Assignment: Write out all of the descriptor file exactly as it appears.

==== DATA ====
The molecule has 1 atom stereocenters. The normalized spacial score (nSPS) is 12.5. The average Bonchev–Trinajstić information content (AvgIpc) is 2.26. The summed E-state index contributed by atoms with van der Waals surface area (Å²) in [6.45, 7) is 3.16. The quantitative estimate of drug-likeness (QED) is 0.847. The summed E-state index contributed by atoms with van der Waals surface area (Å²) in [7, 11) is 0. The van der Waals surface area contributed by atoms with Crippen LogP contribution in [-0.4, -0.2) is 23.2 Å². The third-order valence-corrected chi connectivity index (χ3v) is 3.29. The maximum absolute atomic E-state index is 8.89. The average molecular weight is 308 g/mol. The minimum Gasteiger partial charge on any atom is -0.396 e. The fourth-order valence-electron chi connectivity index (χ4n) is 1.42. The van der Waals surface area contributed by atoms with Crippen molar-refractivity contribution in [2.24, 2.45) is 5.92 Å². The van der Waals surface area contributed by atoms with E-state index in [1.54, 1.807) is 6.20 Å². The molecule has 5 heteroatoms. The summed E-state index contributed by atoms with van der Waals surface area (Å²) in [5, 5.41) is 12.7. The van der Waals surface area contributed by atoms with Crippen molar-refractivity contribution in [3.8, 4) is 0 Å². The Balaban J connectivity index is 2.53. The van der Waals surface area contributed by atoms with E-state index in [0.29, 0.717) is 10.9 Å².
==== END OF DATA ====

The molecule has 1 atom stereocenters. The normalized spacial score (nSPS) is 12.5. The average Bonchev–Trinajstić information content (AvgIpc) is 2.26. The summed E-state index contributed by atoms with van der Waals surface area (Å²) in [6.45, 7) is 3.16. The quantitative estimate of drug-likeness (QED) is 0.847. The summed E-state index contributed by atoms with van der Waals surface area (Å²) in [7, 11) is 0. The van der Waals surface area contributed by atoms with Crippen LogP contribution in [-0.4, -0.2) is 23.2 Å². The third-order valence-corrected chi connectivity index (χ3v) is 3.29. The maximum absolute atomic E-state index is 8.89. The average molecular weight is 308 g/mol. The minimum Gasteiger partial charge on any atom is -0.396 e. The fourth-order valence-electron chi connectivity index (χ4n) is 1.42. The van der Waals surface area contributed by atoms with Crippen molar-refractivity contribution in [2.24, 2.45) is 5.92 Å². The van der Waals surface area contributed by atoms with E-state index in [1.54, 1.807) is 6.20 Å². The molecule has 5 heteroatoms. The summed E-state index contributed by atoms with van der Waals surface area (Å²) in [5, 5.41) is 12.7. The van der Waals surface area contributed by atoms with Crippen molar-refractivity contribution in [3.8, 4) is 0 Å². The Balaban J connectivity index is 2.53. The van der Waals surface area contributed by atoms with E-state index in [0.29, 0.717) is 10.9 Å².